Uber-rival Bolt to invest over €100 million in European e-scooter market
We covered Bolt back in March after the European Uber rival raised $109.86 million (€100 million) in new funding to scale its product segments from ride-hailing to micro-mobility and food delivery in Europe and Africa. Its last investment valued the $1.9 billion. Since then, Bolt has grown exponentially with over 30 million users in 35 countries.
Now, the Estonia-based ride-hailing startup announced Thursday that it would invest over 100 million euros ($118 million) in 2021 to become the largest e-scooter rental firm in Europe as it aims to bring 130,000 scooters to more than 100 cities next year, expanding aggressively across the continent.
Founded in 2013 by Markus Villig, Martin Villig, and Oliver Leisalu, the Tallinn, Harjumaa, Estonia-based startup’s services range from ride-hailing to micro-mobility and food delivery. In March 2019, Taxify rebranded as Bolt to expand its transport options beyond private cars.
In 2020 alone, Bolt has already expanded our scooter operations to 45 cities in over 15 countries, including Sweden, Norway, and Portugal. And with 130,000 e-scooters and e-bikes on the streets in 2021, Bolt will officially become the largest micro-mobility provider in Europe.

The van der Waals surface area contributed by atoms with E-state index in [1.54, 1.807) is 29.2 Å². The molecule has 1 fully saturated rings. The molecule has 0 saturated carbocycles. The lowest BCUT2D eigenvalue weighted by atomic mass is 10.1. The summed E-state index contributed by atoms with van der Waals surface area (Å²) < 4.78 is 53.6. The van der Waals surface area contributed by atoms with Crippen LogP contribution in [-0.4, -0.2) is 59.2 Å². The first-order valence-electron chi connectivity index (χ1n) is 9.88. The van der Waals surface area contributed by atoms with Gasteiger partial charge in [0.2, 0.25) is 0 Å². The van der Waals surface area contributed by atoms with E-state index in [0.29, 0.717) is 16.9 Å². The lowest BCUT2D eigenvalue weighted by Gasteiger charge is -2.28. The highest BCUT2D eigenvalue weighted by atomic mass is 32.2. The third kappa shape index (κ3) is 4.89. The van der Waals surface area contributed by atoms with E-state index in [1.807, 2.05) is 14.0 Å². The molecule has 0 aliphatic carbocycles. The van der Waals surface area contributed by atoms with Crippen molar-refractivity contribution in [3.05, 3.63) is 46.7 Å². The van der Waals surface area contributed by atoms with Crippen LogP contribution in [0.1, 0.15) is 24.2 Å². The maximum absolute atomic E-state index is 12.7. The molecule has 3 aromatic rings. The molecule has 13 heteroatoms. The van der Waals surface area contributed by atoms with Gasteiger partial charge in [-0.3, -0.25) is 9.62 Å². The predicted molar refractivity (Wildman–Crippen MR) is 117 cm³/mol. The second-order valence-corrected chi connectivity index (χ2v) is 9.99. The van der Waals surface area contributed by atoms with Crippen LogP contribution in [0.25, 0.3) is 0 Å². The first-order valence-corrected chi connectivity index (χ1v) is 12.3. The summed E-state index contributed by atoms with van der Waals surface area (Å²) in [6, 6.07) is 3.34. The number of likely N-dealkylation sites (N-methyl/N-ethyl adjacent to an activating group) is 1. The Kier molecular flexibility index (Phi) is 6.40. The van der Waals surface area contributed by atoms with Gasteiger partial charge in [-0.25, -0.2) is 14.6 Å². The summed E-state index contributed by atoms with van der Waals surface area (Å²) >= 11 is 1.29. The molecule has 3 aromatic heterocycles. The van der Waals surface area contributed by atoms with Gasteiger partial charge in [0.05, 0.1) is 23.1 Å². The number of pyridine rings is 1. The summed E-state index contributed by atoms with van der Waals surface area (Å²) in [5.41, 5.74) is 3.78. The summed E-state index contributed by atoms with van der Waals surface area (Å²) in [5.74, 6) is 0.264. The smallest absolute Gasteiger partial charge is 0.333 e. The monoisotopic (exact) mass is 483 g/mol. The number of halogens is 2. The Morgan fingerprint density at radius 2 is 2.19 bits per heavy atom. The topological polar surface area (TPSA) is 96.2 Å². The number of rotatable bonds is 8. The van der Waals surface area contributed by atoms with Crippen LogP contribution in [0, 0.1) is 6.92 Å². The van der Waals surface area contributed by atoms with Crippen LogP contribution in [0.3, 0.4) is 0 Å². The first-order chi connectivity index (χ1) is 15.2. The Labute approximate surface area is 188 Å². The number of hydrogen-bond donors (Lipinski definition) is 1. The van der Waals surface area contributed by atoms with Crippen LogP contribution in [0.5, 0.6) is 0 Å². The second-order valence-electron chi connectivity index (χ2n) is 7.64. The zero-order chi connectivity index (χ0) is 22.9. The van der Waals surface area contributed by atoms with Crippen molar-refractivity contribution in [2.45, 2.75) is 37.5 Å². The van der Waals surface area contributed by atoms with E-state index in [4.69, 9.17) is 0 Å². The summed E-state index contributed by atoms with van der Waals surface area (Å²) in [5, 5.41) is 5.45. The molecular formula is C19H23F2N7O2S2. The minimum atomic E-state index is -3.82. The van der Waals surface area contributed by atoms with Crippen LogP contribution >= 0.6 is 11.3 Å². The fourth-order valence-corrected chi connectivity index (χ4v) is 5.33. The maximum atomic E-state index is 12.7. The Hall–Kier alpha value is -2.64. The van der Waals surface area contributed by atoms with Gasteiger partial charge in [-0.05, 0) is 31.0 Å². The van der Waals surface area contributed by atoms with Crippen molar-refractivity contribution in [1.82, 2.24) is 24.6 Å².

“Our cities are suffering from traffic, emissions, and lack of public space caused by parking. We believe that the future of urban transport is a network of on-demand services — ride-hailing, electric scooters, bikes, and other light vehicles. The days where every person needs to buy a car are over,” Markus Villig, CEO and co-founder of Bolt, said in a blog post.
Villig added: “We’ve seen that one of the biggest bottlenecks in the transition to shared electric mobility is pricing, which is why we’re excited to bring affordable scooters and electric bikes to even more countries across Europe next season, including Germany and the UK. Bolt is the largest European ride-hailing network, which enables us to offer the best prices to customers thanks to shared costs between the businesses.”
Villig said it was logical to expect consumers would switch from taxis and public transport to open-air e-scooters amid the coronavirus crisis, but he was yet to see evidence of this.
Earlier this week Berlin-based e-scooter startup Tier Mobility raised $250 million from investors including Softbank to expand its operations beyond the 80 cities in 10 countries it covers.
Villig said Bolt was benefiting from its established ride-hailing business when competing against e-scooter firms like Tier, as it helps to directly tap its over 30 million users and benefit from cost synergies in marketing and sales.